Terre Pruitt's Blog

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Cuing Three Different Ways

Posted by terrepruitt on May 3, 2017

When teachers cue students as to what asana to do and how to move in a yoga class, they can use three basic ways to do it.  The three basic ways to cue are Anatomic, Sensory, and Imagery.  Most of the time you will find, when you are in a yoga class, the teacher uses a mix of all three.  Other types of classes might stick to just one form, but yoga and Nia use all three.  Different ways appeal to different people.  With the three different ways it can also elicit different responses in the body.  I thought I would share in a few posts different poses cued with the three different styles.

With strictly anatomic the cuing is all about the body.  Instructing on how to move a body part and where.  Using the body and its parts as destinations (move your arm up to your ear).  With sensory it is all about what you are sensing (feeling) in the body (move your arm up, yawning open the side of the body).  And with the imagery the movement is connected to the imagination or thought (lift your arm as if you know the answer in class).

Parivrtta Parsvakonasana (Rotated Side Angle)

Anatomic
Step right foot forward into a lunge, knee centered over ankle.  Rotate your torso moving your left shoulder towards your bent knee.  Rest your left elbow on your right thigh.  Your left leg remains straight or you may bend the knee and rest it on the floor.  The front of your left leg is getting the stretch.   Bend your right elbow bringing your right hand to meet your left hand in the center of your chest.  Or you can twist further to your right, letting the left triceps can press against the outside of the right knee.  No matter how far your twist your gaze is to the area on the right side of your knee.  It could be on the floor on the right of the knee or on the wall to your right.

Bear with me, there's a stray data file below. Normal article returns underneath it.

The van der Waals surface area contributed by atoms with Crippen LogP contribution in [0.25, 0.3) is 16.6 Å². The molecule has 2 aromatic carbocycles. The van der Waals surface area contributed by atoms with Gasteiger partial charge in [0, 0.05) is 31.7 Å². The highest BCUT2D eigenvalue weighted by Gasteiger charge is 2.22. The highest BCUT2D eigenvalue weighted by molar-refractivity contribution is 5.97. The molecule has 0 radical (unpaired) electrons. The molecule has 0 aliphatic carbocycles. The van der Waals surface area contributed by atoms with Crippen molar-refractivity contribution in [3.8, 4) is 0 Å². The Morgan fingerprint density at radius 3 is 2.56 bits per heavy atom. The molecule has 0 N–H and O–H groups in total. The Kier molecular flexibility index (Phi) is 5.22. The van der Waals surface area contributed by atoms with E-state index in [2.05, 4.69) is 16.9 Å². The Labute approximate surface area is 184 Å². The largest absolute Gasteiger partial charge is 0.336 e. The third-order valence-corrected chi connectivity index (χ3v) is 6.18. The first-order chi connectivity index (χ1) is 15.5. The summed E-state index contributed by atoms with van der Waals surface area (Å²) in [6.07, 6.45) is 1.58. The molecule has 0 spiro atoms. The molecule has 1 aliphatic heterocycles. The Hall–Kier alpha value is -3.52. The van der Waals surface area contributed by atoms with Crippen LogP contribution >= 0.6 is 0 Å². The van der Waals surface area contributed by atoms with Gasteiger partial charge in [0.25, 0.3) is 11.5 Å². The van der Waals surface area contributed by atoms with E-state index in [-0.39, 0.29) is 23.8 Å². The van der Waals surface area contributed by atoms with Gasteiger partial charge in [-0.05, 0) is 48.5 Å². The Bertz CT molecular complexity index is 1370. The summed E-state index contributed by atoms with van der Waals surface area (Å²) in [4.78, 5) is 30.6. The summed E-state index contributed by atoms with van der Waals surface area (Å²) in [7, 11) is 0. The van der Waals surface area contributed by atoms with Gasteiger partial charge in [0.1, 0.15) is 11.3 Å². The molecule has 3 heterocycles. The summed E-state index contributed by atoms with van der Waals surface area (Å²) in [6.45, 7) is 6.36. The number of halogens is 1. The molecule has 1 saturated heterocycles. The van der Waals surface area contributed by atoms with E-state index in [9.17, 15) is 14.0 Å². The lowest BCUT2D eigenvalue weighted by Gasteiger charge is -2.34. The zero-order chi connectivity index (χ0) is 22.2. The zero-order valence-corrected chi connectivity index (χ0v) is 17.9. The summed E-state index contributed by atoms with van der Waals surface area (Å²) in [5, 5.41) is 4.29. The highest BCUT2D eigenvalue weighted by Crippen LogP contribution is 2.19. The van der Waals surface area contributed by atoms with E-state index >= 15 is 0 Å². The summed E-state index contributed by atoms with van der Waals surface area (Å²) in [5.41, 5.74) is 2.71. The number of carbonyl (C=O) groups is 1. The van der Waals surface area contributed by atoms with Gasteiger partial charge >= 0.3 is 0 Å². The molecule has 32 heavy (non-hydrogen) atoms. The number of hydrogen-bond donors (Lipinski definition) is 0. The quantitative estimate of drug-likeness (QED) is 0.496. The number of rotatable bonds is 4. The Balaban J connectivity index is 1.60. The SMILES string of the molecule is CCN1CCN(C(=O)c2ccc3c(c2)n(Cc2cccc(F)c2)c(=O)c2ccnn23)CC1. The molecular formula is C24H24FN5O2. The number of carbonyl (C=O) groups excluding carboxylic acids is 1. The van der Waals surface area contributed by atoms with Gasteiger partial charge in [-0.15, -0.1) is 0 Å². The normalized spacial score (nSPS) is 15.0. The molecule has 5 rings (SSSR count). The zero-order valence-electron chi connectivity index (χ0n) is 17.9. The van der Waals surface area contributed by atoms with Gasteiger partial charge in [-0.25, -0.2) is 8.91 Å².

Sensory
Step right foot forward into a lunge, allowing you to sense an elongation in your left leg.  In addition to the stretch sense the strength in your left leg keeping it straight.  Sense the stability in your ankle as your right knee is centered directly over it. Pull your torso to the right, letting your right shoulder lead, as you sense your left shoulder moving towards your right leg.  Place your left elbow on your right thigh.  Take a deep breath encouraging your chest to remain open.  If you think you would be more stable with your left knee on the ground, you may lower it down.  If your twist is deep, you may notice your left arm as it seeks to press against the outside of your right leg.  Your right arm bends allowing your hands to come together with thumbs resting in the center of your chest.  The energy in your right shoulder keeps pulling your shoulder back to help deepen the twist, you may feel your left triceps on your right thigh.

Imagery
Imagine taking a big step with your right foot over a puddle.  The puddle grows as you are stepping so you end up in a lunge.  Your right knee is bent and your shin is straight up from the earth, with the knee centered over your ankle.  You’ve missed stepping in the puddle and you are keeping your left leg straight so as not to touch the water.  You notice a beautiful rainbow out of the corner of your right eye, so you turn to look.  You want to get a better look so you gently rotate your torso towards the bright colors, allowing you to place your left elbow on your right thigh.  The puddle has miraculously dried up so if you want you can place your left knee on the earth.  Your right arm bends at the elbow and your hands meet at your heart center.  You bask in the beauty of the rainbow.

Is there a particular type of cuing you are fond of?

2 Responses to “Cuing Three Different Ways”

  1. I attend a couple yoga classes a week at the gym. I didn’t realize there were multiple cuing styles. I suspect what I hear is the anatomic and the sensory most often. Or they just give the name of the asana and expect us to know what to do.

    Liked by 1 person

    • Unless you are trying to figure out what type of cuing/cueing (I like it with an e, but didn’t post it like that) :-), the instructor is doing it will all just sound like a blend. Different people like, and respond to, different types so most teachers blend it all up so everyone gets into the pose to the best of their body’s ability.

      Even when you are told the asana and expected to just know what to do . . . does the instructor ever say anything else? Listen to see if s/he says something after s/he names the pose. 🙂

      Liked by 1 person

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